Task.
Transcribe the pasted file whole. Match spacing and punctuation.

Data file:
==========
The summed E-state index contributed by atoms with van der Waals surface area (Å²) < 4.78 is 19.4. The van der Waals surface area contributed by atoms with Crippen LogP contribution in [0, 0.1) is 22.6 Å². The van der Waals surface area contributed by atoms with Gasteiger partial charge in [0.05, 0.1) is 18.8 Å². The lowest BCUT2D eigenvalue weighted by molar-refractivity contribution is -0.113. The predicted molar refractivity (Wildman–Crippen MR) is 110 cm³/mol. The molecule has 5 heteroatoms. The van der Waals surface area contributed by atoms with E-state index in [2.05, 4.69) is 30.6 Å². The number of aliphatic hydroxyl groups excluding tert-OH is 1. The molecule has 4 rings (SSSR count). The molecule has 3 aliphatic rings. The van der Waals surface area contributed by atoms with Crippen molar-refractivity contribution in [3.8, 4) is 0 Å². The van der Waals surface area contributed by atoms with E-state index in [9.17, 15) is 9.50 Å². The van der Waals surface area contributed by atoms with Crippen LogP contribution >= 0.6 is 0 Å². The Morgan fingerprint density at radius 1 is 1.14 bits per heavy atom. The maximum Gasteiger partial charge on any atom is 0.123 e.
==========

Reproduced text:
The summed E-state index contributed by atoms with van der Waals surface area (Å²) < 4.78 is 19.4. The van der Waals surface area contributed by atoms with Crippen LogP contribution in [0, 0.1) is 22.6 Å². The van der Waals surface area contributed by atoms with Gasteiger partial charge in [0.05, 0.1) is 18.8 Å². The lowest BCUT2D eigenvalue weighted by molar-refractivity contribution is -0.113. The predicted molar refractivity (Wildman–Crippen MR) is 110 cm³/mol. The molecule has 5 heteroatoms. The van der Waals surface area contributed by atoms with E-state index in [2.05, 4.69) is 30.6 Å². The number of aliphatic hydroxyl groups excluding tert-OH is 1. The molecule has 4 rings (SSSR count). The molecule has 3 aliphatic rings. The van der Waals surface area contributed by atoms with Crippen molar-refractivity contribution in [3.8, 4) is 0 Å². The van der Waals surface area contributed by atoms with E-state index in [9.17, 15) is 9.50 Å². The van der Waals surface area contributed by atoms with Crippen LogP contribution >= 0.6 is 0 Å². The Morgan fingerprint density at radius 1 is 1.14 bits per heavy atom. The maximum Gasteiger partial charge on any atom is 0.123 e.